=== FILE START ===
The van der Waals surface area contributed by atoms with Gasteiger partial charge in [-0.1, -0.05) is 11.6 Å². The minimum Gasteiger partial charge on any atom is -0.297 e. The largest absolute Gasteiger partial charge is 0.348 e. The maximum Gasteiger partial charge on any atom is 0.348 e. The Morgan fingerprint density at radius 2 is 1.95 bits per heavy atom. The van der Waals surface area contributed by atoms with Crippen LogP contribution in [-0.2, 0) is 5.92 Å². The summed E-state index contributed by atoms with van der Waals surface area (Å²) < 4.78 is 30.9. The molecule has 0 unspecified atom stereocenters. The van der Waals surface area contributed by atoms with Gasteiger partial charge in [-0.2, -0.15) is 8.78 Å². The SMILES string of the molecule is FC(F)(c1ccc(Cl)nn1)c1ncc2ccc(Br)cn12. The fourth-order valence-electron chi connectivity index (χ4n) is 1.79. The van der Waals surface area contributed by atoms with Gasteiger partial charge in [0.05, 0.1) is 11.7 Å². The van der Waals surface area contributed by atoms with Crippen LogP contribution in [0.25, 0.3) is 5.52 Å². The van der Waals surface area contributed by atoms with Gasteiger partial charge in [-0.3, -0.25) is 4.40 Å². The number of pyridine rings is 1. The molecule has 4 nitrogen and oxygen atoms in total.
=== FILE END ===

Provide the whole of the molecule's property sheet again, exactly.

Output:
The van der Waals surface area contributed by atoms with Gasteiger partial charge in [-0.1, -0.05) is 11.6 Å². The minimum Gasteiger partial charge on any atom is -0.297 e. The largest absolute Gasteiger partial charge is 0.348 e. The maximum Gasteiger partial charge on any atom is 0.348 e. The Morgan fingerprint density at radius 2 is 1.95 bits per heavy atom. The van der Waals surface area contributed by atoms with Crippen LogP contribution in [-0.2, 0) is 5.92 Å². The summed E-state index contributed by atoms with van der Waals surface area (Å²) < 4.78 is 30.9. The molecule has 0 unspecified atom stereocenters. The van der Waals surface area contributed by atoms with Gasteiger partial charge in [-0.2, -0.15) is 8.78 Å². The SMILES string of the molecule is FC(F)(c1ccc(Cl)nn1)c1ncc2ccc(Br)cn12. The fourth-order valence-electron chi connectivity index (χ4n) is 1.79. The van der Waals surface area contributed by atoms with Gasteiger partial charge in [0.05, 0.1) is 11.7 Å². The van der Waals surface area contributed by atoms with Crippen LogP contribution in [0.25, 0.3) is 5.52 Å². The van der Waals surface area contributed by atoms with Gasteiger partial charge in [-0.3, -0.25) is 4.40 Å². The number of pyridine rings is 1. The molecule has 4 nitrogen and oxygen atoms in total.